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This month we take a look at some recent action in trendy Modern Benoni lines.

Download PGN of October ’16 Nimzo and Benoni games

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Modern Benoni 7 Bf4 a6 8 a4 Bg7 9 h3 0-0 10 e3 [A61]

1 d4 Nf6 2 c4 c5 3 d5 e6 4 Nc3 exd5 5 cxd5 d6 6 Nf3 g6 7 Bf4 a6 8 a4 Bg7 9 h3 0-0 10 e3:

The 7 Bf4 variation continues to be popular and to cause Black headaches. White’s set-up appears to be modest but is rock-solid and it’s not easy for Black to create counterplay.

It’s important for Black to know that after 10...Re8 11 Nd2 (11 Be2 and 11 Bd3 are the other options), he can play 11...Nbd7! without worrying about 12 Bxd6. In Nyback, T - Koehler, R Black gets a decent position and only later falters.

Another set-up for Black is 10...Ne8 11 Be2 Nd7 12 0-0 Qe7:

White’s plan in the recent game Hillarp Persson, T - Jackson, J is well worth noting, as it left Black very cramped and struggling for activity.

Modern Benoni: Fianchetto Variation with 9...Re8 10 Bf4 [A62]

1 d4 Nf6 2 c4 c5 3 d5 e6 4 Nc3 exd5 5 cxd5 d6 6 Nf3 g6 7 g3 Bg7 8 Bg2 0-0 9 0-0 Re8 10 Bf4:

The Fianchetto System against the Benoni continues to be highly popular, although this is at least partially due to fashionable move orders committing White to an early g3 (e.g. 1 d4 Nf6 2 c4 e6 3 g3 c5). In this update we look at three recent games in which White meets ...Re8 with the Bf4 plan rather than Nd2.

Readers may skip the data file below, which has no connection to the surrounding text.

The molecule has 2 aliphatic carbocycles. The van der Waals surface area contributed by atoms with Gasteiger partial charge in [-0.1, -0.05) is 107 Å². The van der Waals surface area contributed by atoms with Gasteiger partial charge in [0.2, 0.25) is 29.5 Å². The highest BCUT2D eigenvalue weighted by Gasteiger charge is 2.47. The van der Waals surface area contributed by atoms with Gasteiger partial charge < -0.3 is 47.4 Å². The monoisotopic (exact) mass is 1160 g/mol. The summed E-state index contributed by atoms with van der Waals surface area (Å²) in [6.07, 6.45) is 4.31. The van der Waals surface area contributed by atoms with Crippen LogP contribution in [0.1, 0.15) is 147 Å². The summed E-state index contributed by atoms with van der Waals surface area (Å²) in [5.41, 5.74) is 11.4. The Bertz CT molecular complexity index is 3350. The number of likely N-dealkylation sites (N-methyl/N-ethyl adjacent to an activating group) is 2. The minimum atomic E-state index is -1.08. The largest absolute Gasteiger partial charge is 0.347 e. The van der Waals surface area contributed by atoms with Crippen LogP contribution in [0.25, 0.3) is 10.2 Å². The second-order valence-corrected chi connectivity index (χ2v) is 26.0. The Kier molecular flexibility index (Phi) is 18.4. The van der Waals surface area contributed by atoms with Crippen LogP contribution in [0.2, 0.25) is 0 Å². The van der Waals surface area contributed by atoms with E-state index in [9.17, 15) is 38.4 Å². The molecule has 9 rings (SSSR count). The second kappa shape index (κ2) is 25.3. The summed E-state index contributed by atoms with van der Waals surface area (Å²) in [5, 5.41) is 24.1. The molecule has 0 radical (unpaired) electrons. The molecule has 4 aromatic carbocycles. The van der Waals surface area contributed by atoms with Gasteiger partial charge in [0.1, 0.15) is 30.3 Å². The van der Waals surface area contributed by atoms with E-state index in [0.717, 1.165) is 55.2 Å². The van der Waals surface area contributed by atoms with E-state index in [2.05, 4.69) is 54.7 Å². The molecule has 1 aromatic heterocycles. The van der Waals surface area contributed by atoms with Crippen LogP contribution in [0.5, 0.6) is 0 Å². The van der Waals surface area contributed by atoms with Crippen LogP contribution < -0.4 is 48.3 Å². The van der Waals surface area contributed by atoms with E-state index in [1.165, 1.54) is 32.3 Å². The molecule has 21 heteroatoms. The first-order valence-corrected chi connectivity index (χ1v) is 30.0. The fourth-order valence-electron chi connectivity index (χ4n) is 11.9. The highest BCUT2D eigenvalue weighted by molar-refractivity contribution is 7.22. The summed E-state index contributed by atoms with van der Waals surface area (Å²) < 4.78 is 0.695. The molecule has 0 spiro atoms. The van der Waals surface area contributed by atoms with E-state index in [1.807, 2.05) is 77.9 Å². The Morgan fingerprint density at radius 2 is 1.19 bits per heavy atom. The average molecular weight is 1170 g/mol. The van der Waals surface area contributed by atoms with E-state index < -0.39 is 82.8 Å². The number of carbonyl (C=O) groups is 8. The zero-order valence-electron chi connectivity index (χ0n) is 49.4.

In Rahman, A - Marek, M we examine the critical line 10...Ne4 11 Nxe4 Rxe4 12 Nd2 Rxf4!? 13 gxf4 Bxb2 14 Rb1 Bg7:

This exchange sacrifice has overtaken 12...Rb4 as Black’s most popular choice. The resulting positions are very interesting Black’s results have been okay.

In Jumabayev, R-Ponkratov, P Black instead chooses 10...Na6 11 Re1 Bg4:

Black’s set-up is logical and easy to play. White can probably keep a small edge here with best play, but in the game he soon errs and Black takes over the initiative.

In Moroni, L - Urban, K Black played ...Ne4, but first with the insertion of ...a6 and a4: 10...a6 11 a4 Ne4 12 Nxe4 Rxe4 13 Nd2 Rb4 14 b3!?:

This time it’s White who sacs the exchange! 14 b3 is very logical and hardly a brave sac, as White is always going to gain a lot of dark-square compensation. Previously we’ve considered 14...Bxa1 15 Qxa1. In this game Black instead tried 14...Nd7!? 15 Bxd6 Qf6, but wasn’t able to fully solve his problems.

Modern Benoni: Nge2 Variation [A65]

1 d4 Nf6 2 c4 c5 3 d5 e6 4 Nc3 exd5 5 cxd5 d6 6 e4 g6 7 Nge2 Bg7 8 Ng3 0-0 9 Be2:

The Nge2 set-up against the Benoni often arises from the King’s Indian move order, as it did in Bocharov, D - Chigaev, M (so 7 Nge2 against the Benoni would be a logical choice for those who also play Ne2 against the King’s Indian and want to cut down on work).

The main line runs 9...a6 10 a4 Nbd7 11 0-0 Re8. In the game, after 12 Be3 Rb8 White played the novelty 13 Qc2:

However, Black’s response convincingly demonstrated why the white queen is poorly placed on this square and should prefer d2.

Modern Benoni: Taimanov Attack 8 Bb5+ Nfd7 9 Nf3 a6 10 Bd3 b5 [A67]

Finally this month, a resounding for Black in the Taimanov Attack:

1 d4 Nf6 2 c4 c5 3 d5 e6 4 Nc3 exd5 5 cxd5 d6 6 e4 g6 7 f4 Bg7 8 Bb5+ Nfd7 9 Nf3 a6 10 Bd3 b5 11 0-0 0-0 12 Kh1 Re8:

9 Nf3 is a good alternative to 9 a4. It does allow Black to gain counterplay with ...b5, but White still gets excellent attacking chances on the kingside. L’Ami, A- Kiewra, K continued 13 a3 Ra7 and now 14 f5 (we’ve also covered 14 Qe1 here).

This pawn advance is direct and very tempting. On the other hand, it does give away the e5-square very quickly and Black’s defensive plan becomes obvious. Kiewra’s excellent defensive play demonstrates that perhaps 14 f5 is too early here.

Till next time, John

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